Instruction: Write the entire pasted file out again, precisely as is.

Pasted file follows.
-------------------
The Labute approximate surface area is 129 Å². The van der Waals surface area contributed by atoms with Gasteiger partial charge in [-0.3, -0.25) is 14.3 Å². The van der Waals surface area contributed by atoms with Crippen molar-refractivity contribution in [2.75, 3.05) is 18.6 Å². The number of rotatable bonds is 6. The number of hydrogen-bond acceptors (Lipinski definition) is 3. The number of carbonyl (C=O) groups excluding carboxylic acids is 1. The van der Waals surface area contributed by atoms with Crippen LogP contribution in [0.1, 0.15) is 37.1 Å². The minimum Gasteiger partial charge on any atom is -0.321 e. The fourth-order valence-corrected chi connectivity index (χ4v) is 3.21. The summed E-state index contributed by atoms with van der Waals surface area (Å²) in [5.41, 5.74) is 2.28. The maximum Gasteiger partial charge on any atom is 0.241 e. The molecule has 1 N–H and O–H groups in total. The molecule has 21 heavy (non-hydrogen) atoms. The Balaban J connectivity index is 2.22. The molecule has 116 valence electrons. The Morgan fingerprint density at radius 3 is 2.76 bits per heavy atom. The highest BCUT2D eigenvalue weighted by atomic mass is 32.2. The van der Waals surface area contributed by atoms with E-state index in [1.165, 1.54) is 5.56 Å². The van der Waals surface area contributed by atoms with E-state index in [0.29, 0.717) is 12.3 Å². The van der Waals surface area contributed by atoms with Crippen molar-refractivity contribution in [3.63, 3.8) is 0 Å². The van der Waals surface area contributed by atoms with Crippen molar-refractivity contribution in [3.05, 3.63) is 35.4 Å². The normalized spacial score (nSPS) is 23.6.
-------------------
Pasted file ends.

The Labute approximate surface area is 129 Å². The van der Waals surface area contributed by atoms with Gasteiger partial charge in [-0.3, -0.25) is 14.3 Å². The van der Waals surface area contributed by atoms with Crippen molar-refractivity contribution in [2.75, 3.05) is 18.6 Å². The number of rotatable bonds is 6. The number of hydrogen-bond acceptors (Lipinski definition) is 3. The number of carbonyl (C=O) groups excluding carboxylic acids is 1. The van der Waals surface area contributed by atoms with Crippen LogP contribution in [0.1, 0.15) is 37.1 Å². The minimum Gasteiger partial charge on any atom is -0.321 e. The fourth-order valence-corrected chi connectivity index (χ4v) is 3.21. The summed E-state index contributed by atoms with van der Waals surface area (Å²) in [5.41, 5.74) is 2.28. The maximum Gasteiger partial charge on any atom is 0.241 e. The molecule has 1 N–H and O–H groups in total. The molecule has 21 heavy (non-hydrogen) atoms. The Balaban J connectivity index is 2.22. The molecule has 116 valence electrons. The Morgan fingerprint density at radius 3 is 2.76 bits per heavy atom. The highest BCUT2D eigenvalue weighted by atomic mass is 32.2. The van der Waals surface area contributed by atoms with E-state index in [1.165, 1.54) is 5.56 Å². The van der Waals surface area contributed by atoms with E-state index in [0.29, 0.717) is 12.3 Å². The van der Waals surface area contributed by atoms with Crippen molar-refractivity contribution in [3.63, 3.8) is 0 Å². The van der Waals surface area contributed by atoms with Crippen molar-refractivity contribution in [3.05, 3.63) is 35.4 Å². The normalized spacial score (nSPS) is 23.6.